Monday, March 16, 2009

How Others See Us

My Goddaughter drew the picture you see above on Saturday when we were visiting. It’s a portrait of me. Although you might not recognise me from her portrait, it is a very good rendition of me when you consider it was done by someone who is only six years old. It is how she sees me - medium sized, with glasses and long hair, eyes, a nose, a mouth, two arms and two legs. It really made me think about how we see ourselves in comparison to how others see us.

To be fair, on Saturday I was kind of frazzled. I was having a bad hair day, I had a pimple on my cheek that was really driving me mad (I don’t think it is fair that you can have pimples and wrinkles at the same time) and I felt anything but attractive. But to my Goddaughter’s six year old eyes, I looked pretty and she told me so. My husband had also complimented me on my appearance earlier in the day. At the time I felt really irritated with my hair and I took pains to explain to him exactly how inaccurate his compliment was. Why did I do that??? It didn’t make me feel any better and it sure made him feel bad.

I’m not the first one to fall into that trap though. How often do you hear women putting themselves down just after they have been complimented? Or heard someone complain about how awful they look just as you are thinking that actually they look really good today? It’s rare indeed that a woman sees herself through rose coloured glasses. Most of the time, she’ll be looking with a magnifying glass and a microscope, not just at her appearance, but at her conduct and life style.

Why are we so critical of ourselves? Certainly the media and society are responsible for promoting unrealistic images of women in the press - from airbrushed models to “perfect” movie stars - but surely we are grown up enough to realise that those things are just not real? Well, on a good day I am, but on a bad one, I’ll be comparing myself to all those images and coming up really short. Actually, one of the best ways I know to start the day off on the wrong foot is to be critical of yourself. We all have flaws, but surprisingly most of them do not even get noticed by other people - until we point them out that is. And pointing them out is something we do with great regularity. Usually our motivation for this is to get reassurance - no, I can’t see that pimple, yes, your hair looks great, no, you are not too fat/thin/tall/short - but all it really does is draw attention to something that most people don’t even see. When I had my hair layered at the front recently I was devastated. It came up shorter than I had expected and although my stylist did a wonderful job of the cut, I didn’t feel it suited me. I couldn’t stop thinking about it. Why had I done it? Why had I not left well enough alone? What was I thinking? Guess how many people noticed I had had my hair cut? None. Nada. Zero. Even now as it is growing out eight weeks later, not one single person I know even realises I had the cut done. I sure wasted a lot of time worrying about something no one even noticed.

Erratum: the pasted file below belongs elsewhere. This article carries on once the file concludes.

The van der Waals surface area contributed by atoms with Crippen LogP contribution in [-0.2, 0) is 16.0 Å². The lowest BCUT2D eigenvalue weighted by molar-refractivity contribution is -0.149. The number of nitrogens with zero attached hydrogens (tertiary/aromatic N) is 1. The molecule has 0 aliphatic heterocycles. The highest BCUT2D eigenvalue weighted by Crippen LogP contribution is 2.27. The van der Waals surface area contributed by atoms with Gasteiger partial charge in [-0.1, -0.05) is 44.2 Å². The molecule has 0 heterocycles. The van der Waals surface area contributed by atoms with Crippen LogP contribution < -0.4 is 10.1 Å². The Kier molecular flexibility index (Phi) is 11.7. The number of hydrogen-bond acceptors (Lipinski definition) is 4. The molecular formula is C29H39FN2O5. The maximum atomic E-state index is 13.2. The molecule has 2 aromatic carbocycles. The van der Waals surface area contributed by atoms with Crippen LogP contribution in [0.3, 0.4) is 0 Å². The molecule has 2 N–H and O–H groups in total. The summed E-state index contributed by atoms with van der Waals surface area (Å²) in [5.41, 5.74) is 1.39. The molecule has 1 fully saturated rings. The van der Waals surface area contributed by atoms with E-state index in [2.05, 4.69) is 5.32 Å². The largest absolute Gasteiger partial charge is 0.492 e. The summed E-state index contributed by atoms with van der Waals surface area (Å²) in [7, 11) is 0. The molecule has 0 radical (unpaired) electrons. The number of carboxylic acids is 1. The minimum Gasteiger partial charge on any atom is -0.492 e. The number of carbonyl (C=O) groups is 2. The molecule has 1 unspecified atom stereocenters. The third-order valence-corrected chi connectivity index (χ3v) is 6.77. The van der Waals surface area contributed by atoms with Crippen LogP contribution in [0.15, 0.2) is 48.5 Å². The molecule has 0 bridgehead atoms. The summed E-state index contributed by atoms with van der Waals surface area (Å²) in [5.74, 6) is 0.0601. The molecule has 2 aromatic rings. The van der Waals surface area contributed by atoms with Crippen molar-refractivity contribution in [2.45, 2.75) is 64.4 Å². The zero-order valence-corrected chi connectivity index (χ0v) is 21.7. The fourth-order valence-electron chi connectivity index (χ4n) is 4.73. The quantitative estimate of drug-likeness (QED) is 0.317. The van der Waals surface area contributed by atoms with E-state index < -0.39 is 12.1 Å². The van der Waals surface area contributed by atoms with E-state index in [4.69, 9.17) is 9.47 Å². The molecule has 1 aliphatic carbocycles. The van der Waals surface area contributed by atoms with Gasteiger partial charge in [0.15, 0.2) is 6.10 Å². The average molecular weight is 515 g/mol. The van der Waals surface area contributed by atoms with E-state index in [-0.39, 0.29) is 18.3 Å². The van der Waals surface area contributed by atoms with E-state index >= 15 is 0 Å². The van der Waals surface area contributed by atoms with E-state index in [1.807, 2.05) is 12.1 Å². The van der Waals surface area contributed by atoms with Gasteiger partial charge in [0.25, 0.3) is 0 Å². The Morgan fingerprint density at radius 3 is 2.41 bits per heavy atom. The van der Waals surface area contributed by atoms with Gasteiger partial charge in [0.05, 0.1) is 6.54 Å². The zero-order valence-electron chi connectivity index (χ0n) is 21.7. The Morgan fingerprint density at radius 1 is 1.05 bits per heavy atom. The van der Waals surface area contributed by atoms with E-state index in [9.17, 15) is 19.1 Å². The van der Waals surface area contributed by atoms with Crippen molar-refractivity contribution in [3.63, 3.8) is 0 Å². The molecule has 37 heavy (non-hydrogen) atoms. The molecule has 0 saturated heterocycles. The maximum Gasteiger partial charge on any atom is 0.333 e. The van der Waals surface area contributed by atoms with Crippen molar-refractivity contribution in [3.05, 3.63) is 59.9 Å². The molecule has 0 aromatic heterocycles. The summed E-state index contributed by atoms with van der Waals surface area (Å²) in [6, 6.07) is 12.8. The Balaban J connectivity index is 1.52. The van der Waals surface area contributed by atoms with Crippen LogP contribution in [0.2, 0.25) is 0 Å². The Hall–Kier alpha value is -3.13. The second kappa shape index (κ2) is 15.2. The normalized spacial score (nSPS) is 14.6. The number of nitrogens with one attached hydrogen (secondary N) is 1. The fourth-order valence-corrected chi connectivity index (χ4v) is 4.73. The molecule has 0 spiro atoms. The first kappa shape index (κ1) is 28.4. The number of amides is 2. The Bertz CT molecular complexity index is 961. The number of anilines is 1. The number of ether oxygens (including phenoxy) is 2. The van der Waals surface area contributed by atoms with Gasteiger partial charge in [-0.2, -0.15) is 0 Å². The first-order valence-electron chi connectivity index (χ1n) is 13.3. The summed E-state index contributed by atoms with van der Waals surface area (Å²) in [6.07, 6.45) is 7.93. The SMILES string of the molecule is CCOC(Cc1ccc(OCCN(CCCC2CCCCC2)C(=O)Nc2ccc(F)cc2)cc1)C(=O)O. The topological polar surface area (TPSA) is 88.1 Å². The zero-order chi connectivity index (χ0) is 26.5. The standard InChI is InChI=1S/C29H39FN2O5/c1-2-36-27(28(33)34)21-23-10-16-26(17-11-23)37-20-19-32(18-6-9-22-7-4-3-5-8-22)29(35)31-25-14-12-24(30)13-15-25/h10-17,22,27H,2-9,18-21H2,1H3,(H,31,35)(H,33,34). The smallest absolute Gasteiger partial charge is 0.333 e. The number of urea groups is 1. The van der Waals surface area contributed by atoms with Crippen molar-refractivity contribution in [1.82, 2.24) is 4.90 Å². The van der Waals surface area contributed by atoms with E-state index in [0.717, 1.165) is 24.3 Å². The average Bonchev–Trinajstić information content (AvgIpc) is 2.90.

Then there are imagined flaws - vague things we beat ourselves up about that are virtually un-noticeable by anyone else. I focus a lot on my nose. Let’s just say it is a distinctive nose and small it isn’t. But no one ever complains about it to me - instead I get compliments about how I look in profile and people often compliment me on my appearance. My nose is part of me, and without it I would not look at all like myself. So why worry about it? Food for thought (for me too!).

It is important to take good care of yourself, to look and be the best you that you can be. It gives a good impression because it shows you care. But being critical of yourself is completely counter-productive. Having a bad hair day? Embrace the joys of the pony tail or treat yourself to a new hat. Got a nasty pimple? That’s what concealer and make up is for. Feeling like you handled a situation badly? Really look at it, in conjunction with your thoughts and feelings at the time. Chances are you did the best you could with the knowledge you had at the time. If in this instance, you really did mess up, then try to make amends or apologise to anyone who got hurt - whatever is necessary. Do it and get it over with - but don’t spend ages beating yourself up for it.

Unless you are one of the very rare exceptions in this world, very few of whom I have ever met, chances are you are a really nice person. Furthermore, I firmly believe that everyone is beautiful in their own way and we all have beautiful qualities about us. It’s important to know these things about yourself - that you are a good person and beautiful in your own way. When people compliment you, realise that they are passing on a thought that is genuine and heartfelt, not making something up. It’s hard to give compliments; people rarely do it unless they really mean them.

So no matter what kind of a day you are having today, starting from this moment forget about bad hair days, imagined flaws or anything like that. Every moment is new and you are important and special just as you are. The thing that bothers you most about yourself is probably something ninety-five percent of people are not even aware of. Life is way too short to waste worrying about something no one else even notices.

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